Thursday, July 12, 2007

What Puts the Design in Interaction Design

A descriptive definition and discussion about interaction design ...

"Interaction design is a blended endeavor of process, methodology, and attitude. Discussions of process and methodology are pervasive in the interaction design milieu and often revolve around a perceived tension between process and methodology and the role of design within this discipline. To be clear, process is the overarching design framework—for example, an iterative, or spiral, process or a sequential, or waterfall, process. Conversely, a methodology is a prescribed design approach such as user-centered design or genius design.

Along with all this talk about process and methodology, interaction designers spend much time distinguishing and labeling their various design practices: Is it interface design or information design? This is not surprising, because interaction design lies at the junction of several design disciplines. The resulting crossover between various specialties and issues is often muddled, understandably. There is no doubt that interaction design, as a design discipline, differs from applied human-computer interaction and cognitive psychology. These distinctions are omnipresent in the current literature.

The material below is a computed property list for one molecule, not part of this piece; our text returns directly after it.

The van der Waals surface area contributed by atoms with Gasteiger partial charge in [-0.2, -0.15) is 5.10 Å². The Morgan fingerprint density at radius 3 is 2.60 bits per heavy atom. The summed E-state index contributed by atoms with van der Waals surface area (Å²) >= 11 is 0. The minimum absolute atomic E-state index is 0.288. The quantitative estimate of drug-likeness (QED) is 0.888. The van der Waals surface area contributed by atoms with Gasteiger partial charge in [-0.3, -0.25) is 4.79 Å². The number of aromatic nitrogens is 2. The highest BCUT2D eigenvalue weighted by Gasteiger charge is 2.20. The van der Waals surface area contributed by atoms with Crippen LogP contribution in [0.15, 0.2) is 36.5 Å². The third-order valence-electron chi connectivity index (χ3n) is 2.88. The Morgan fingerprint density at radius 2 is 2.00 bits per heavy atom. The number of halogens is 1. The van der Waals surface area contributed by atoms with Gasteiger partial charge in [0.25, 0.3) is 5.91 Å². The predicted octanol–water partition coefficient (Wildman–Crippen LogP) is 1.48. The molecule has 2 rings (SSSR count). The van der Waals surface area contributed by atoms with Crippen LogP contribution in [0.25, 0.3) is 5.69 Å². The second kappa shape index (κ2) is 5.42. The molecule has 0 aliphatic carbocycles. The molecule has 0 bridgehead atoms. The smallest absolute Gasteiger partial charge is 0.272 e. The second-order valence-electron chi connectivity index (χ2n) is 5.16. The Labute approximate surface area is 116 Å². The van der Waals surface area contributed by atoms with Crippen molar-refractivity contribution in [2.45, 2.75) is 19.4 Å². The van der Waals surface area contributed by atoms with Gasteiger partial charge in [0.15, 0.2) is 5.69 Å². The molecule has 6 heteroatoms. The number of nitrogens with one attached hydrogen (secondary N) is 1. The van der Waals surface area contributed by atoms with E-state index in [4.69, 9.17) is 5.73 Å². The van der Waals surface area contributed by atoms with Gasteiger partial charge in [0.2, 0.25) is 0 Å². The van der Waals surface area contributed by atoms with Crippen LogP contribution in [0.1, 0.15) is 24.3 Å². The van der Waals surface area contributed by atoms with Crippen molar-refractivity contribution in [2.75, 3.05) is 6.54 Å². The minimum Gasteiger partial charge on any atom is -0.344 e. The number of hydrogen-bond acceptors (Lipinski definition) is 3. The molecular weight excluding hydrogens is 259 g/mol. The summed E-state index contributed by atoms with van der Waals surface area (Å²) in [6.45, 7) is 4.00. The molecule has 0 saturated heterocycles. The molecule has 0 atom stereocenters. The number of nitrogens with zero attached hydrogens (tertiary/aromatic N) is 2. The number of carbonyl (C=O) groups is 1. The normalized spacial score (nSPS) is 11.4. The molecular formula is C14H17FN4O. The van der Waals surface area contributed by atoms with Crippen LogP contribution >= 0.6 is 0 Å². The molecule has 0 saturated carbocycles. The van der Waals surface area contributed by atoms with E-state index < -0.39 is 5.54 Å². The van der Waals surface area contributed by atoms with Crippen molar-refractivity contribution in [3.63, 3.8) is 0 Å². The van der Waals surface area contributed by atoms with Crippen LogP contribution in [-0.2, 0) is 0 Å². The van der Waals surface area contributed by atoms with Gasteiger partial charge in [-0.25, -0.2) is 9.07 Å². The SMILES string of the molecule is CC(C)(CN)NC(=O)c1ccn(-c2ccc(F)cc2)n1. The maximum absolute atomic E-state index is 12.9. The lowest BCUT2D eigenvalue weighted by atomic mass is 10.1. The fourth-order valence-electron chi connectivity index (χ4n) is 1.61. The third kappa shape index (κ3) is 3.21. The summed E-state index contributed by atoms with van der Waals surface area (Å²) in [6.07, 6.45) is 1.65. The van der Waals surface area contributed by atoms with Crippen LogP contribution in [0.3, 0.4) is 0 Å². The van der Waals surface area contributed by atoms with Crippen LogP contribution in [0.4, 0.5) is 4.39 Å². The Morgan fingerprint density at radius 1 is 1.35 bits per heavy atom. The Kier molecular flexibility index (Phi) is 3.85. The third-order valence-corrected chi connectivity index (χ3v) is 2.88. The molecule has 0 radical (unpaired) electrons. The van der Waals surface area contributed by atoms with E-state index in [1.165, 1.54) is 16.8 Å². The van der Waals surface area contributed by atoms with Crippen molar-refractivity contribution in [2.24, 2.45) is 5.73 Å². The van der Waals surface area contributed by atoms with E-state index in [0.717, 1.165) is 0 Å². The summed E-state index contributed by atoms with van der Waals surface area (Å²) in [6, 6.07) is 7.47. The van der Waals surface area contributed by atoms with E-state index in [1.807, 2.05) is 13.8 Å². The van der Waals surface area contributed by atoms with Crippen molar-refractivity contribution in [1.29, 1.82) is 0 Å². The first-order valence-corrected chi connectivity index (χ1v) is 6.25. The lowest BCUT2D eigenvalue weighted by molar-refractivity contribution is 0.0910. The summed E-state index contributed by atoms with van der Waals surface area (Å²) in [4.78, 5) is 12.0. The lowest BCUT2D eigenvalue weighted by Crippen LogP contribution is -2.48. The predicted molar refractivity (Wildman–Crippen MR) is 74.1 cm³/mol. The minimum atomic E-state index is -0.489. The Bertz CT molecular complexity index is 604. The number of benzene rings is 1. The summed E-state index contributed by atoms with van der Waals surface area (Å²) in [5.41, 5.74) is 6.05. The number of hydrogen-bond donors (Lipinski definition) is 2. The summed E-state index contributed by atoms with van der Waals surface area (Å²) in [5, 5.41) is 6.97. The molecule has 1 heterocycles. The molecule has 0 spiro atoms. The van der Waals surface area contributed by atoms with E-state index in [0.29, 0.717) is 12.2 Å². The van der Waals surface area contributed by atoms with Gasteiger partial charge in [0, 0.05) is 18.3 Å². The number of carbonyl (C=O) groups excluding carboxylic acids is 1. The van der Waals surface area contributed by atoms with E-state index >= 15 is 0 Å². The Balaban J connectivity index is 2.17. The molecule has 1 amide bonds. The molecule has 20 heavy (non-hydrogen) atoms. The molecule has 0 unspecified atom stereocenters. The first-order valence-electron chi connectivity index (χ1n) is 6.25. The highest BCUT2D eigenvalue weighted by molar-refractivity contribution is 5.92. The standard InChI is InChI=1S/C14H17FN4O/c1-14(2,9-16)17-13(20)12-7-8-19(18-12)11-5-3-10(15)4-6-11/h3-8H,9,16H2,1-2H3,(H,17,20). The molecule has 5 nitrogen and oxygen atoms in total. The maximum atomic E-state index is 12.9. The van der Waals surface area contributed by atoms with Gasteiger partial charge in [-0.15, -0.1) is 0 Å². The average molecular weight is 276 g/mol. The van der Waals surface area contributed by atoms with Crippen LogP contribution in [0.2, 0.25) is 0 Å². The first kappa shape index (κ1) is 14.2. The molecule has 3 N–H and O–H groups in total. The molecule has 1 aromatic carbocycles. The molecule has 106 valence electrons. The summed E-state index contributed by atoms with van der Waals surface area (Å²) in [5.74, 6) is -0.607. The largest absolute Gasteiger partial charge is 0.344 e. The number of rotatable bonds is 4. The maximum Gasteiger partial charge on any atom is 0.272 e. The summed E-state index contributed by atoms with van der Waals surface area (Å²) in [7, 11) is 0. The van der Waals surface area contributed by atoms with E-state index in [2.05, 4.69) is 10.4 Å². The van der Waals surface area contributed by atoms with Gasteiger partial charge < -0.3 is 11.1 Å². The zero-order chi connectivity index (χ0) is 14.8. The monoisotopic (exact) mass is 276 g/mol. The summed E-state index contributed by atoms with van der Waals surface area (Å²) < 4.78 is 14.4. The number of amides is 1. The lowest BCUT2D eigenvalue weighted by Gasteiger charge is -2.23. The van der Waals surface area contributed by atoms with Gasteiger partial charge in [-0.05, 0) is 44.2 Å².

“Interaction design’s strongest ties are to the discipline of design—not to, say human-computer interaction or cognitive psychology, although it does draw heavily on those fields. Interaction designers are designers, for good or ill.”—Dan Saffer

Saffer makes the point that interaction designers are designers not only because of process and methodology, but also because of attitude. Traces of this theme recently appeared in a thread on the IAI mailing list, “Is there a design school culture?” in which the thread instigator contemplated the difference between designers who went to art/design school and those who did not. He eloquently stated that, at times, he feels like a muggle, an outsider, who is not quite immersed in the same culture of design compared to those who had a formal design/art education. Though the author was not specifically talking about interaction design, there is a strong parallel to recent discussions on the IxDA discussion list in the “Old Guard versus New Guard” thread, which also contemplated the issue of formal design training."    (Continued via UXmatters)    [Usability Resources]

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